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AUSTRALIA : Export quarantine facility gears up for busy mango season

ABC Rural By Carmen Brown

Updated yesterday at 2:36pm

Australian mangoes are becoming increasingly popular in overseas markets, but some importing countries require the produce to be treated for fruit fly before it leaves the country.
One of the few facilities capable of post-harvest heat treatment for fruit fly is housed at the Manbulloo Mangoes packing shed, near Townsville in Queensland.
Technical manager Rowland Holmes says the mangoes go through a 'vapour heat treatment' to meet biosecurity standards in both China and Korea.
"It's a hot air treatment that heats the fruit up to 47 degrees," he said.
"It holds the fruit at that temperature for about 15 minutes, to kill fruit fly, which is a quarantine pest for the two countries we're going to.
From the moment we put fruit into the plant, until we actually dispatch it to the market, it can take three to four days
Rowland Holmes, technical manager
"Then it will start to bring the fruit down and cool it off to a reasonable temperature, that allows us to then pack the fruit and get it ready for sending overseas."
He says the plant is currently treating mangoes from the company's Northern Territory orchard, but will soon start handling large volumes of Queensland fruit.
"At the moment we're only doing about one treatment a day, so five tonne a day," he said.
"But once we get moving, we'll do double that, we'll be doing day and night shifts for both treatment and packing.
"From the moment we put fruit into the plant, until we actually dispatch it to the market, it can take three to four days.
"We're trying to cut that down obviously, so we can get fruit through a lot quicker."
Mr Holmes says the company is working with several Queensland growers, to help keep up with demand for Australian mangoes overseas.
"We have a number of grower-suppliers from Bowen, also from around this local area, because our own quantity can't keep up with the supply demand that we've got," he said.
"We've also got some growers in the Mareeba area that will be supplying us in the later part of the season.
"So in total, I think we have six growers lined up to supply us with fruit, including ourselves."

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The Chaunsa has a Brix rating in the 22 degree level which is unheard of!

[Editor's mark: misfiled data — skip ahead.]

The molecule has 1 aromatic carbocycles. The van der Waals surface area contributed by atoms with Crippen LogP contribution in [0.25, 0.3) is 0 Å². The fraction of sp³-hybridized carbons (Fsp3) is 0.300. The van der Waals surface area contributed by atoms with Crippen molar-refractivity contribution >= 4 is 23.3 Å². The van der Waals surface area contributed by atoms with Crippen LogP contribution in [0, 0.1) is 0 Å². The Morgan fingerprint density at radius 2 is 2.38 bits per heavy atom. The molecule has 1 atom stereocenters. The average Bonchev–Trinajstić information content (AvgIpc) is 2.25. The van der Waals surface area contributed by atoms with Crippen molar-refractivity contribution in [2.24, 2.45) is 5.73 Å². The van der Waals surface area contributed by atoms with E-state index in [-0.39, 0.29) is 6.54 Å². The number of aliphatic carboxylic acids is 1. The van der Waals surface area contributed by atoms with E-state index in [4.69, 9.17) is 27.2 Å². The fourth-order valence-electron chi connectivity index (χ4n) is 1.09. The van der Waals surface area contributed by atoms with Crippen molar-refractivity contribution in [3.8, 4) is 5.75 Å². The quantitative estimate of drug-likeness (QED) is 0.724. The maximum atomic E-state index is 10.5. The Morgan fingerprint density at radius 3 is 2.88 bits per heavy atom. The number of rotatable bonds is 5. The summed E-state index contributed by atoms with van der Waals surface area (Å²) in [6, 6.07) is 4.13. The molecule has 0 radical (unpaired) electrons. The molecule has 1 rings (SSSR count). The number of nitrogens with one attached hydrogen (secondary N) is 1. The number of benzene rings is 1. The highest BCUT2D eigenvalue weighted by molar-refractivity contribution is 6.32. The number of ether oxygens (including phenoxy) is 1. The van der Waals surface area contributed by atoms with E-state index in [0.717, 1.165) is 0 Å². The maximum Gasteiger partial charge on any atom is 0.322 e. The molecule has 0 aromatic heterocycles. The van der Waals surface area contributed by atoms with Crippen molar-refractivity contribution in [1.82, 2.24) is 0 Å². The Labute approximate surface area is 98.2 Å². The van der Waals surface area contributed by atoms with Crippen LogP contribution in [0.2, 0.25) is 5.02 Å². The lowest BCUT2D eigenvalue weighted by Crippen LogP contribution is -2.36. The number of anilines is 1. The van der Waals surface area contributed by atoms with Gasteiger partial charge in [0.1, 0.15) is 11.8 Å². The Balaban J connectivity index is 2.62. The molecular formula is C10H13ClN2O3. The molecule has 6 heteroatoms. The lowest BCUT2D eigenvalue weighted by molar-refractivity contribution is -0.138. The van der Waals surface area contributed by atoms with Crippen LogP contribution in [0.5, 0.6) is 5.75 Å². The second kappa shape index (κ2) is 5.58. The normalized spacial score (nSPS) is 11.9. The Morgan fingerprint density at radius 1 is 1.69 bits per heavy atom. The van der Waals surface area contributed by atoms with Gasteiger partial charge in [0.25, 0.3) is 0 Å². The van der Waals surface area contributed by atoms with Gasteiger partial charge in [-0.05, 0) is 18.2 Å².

Carabao claims to be the sweetest mango in the world and was able to register this in the Guiness book of world records.
Perhaps it is time for a GLOBAL taste test ???

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Alphonso (mango)
From Wikipedia, the free encyclopedia

Alphonso (हापुस Haapoos in Marathi, હાફુસ in Gujarati, ಆಪೂಸ್ Aapoos in Kannada) is a mango cultivar that is considered by many[who?] to be one of the best in terms of sweetness, richness and flavor. 

It has considerable shelf life of a week after it is ripe making it exportable. 

It is also one of the most expensive kinds of mango and is grown mainly in Kokan region of western India.

 It is in season April through May and the fruit wei…

Mangoes date back 65 million years according to research ...

Experts at the Birbal Sahni Institute of Palaeobotany (BSIP) here have traced the origin of mango to the hills of Meghalaya, India from a 65 million year-old fossil of a mango leaf. 

The earlier fossil records of mango (Mangifera indica) from the Northeast and elsewhere were 25 to 30 million years old. The 'carbonized leaf fossil' from Damalgiri area of Meghalaya hills, believed to be a mango tree from the peninsular India, was found by Dr R. C. Mehrotra, senior scientist, BSIP and his colleagues. 

After careful analysis of the fossil of the mango leaf and leaves of modern plants, the BISP scientist found many of the fossil leaf characters to be similar to mangifera.

An extensive study of the anatomy and morphology of several modern-day species of the genus mangifera with the fossil samples had reinforced the concept that its centre of origin is Northeast India, from where it spread into neighbouring areas, says Dr. Mehrotra. 

The genus is believed to have disseminated into neighb…

DHL (INDIA) makes gifting mangoes as easy as 1-2-3-....

Gifting mangoes is now easy with DHL
Announcement / Corporate

 May 19, 2011, 14:04 IST

Come this summer pamper your loved ones abroad with a box of delicious mangoes through DHL’s Express Easy Mango service, a unique one-stop-shop and hassle-free service for gifting mangoes all across the world.

This unique service by DHL Express, the world’s leading express company, allows customers to send mangoes from India across the world to the following countries Belgium, Canada, Czech Republic, Germany, Greece, Hungary, Hong Kong, Italy, Luxemburg, Maldives, Netherlands, Norway, Oman, Qatar Singapore, Switzerland and Sweden.

Mangoes can be availed of free of cost by merely paying for the Air Express service. In addition, DHL Express assists customers with the necessary paperwork along with procurement of quality-grade Alphonso mangoes.

Commenting on the new service, Mr. R.S Subramanian, Country Head, DHL Express India said: “With the advent of the mango season, it is no wonder that DHL Express Ea…